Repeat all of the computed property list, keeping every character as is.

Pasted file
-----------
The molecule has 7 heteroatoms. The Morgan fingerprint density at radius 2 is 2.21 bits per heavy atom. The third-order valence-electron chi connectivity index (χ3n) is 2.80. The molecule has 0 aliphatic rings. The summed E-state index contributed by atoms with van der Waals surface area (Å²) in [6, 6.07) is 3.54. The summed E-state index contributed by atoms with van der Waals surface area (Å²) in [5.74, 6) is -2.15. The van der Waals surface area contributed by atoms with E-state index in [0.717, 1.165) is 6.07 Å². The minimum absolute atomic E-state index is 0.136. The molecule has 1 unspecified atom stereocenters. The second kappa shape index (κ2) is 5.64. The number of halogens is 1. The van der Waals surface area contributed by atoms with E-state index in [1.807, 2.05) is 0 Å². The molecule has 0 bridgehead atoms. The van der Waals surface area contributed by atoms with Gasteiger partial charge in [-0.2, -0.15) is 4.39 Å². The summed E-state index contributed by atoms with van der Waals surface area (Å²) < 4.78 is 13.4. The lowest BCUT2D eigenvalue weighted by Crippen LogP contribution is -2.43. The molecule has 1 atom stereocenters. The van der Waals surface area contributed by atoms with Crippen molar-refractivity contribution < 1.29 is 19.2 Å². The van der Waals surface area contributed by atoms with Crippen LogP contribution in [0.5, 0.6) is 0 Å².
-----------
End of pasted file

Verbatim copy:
The molecule has 7 heteroatoms. The Morgan fingerprint density at radius 2 is 2.21 bits per heavy atom. The third-order valence-electron chi connectivity index (χ3n) is 2.80. The molecule has 0 aliphatic rings. The summed E-state index contributed by atoms with van der Waals surface area (Å²) in [6, 6.07) is 3.54. The summed E-state index contributed by atoms with van der Waals surface area (Å²) in [5.74, 6) is -2.15. The van der Waals surface area contributed by atoms with E-state index in [0.717, 1.165) is 6.07 Å². The minimum absolute atomic E-state index is 0.136. The molecule has 1 unspecified atom stereocenters. The second kappa shape index (κ2) is 5.64. The number of halogens is 1. The van der Waals surface area contributed by atoms with E-state index in [1.807, 2.05) is 0 Å². The molecule has 0 bridgehead atoms. The van der Waals surface area contributed by atoms with Gasteiger partial charge in [-0.2, -0.15) is 4.39 Å². The summed E-state index contributed by atoms with van der Waals surface area (Å²) < 4.78 is 13.4. The lowest BCUT2D eigenvalue weighted by Crippen LogP contribution is -2.43. The molecule has 1 atom stereocenters. The van der Waals surface area contributed by atoms with Crippen molar-refractivity contribution < 1.29 is 19.2 Å². The van der Waals surface area contributed by atoms with Crippen LogP contribution in [0.5, 0.6) is 0 Å².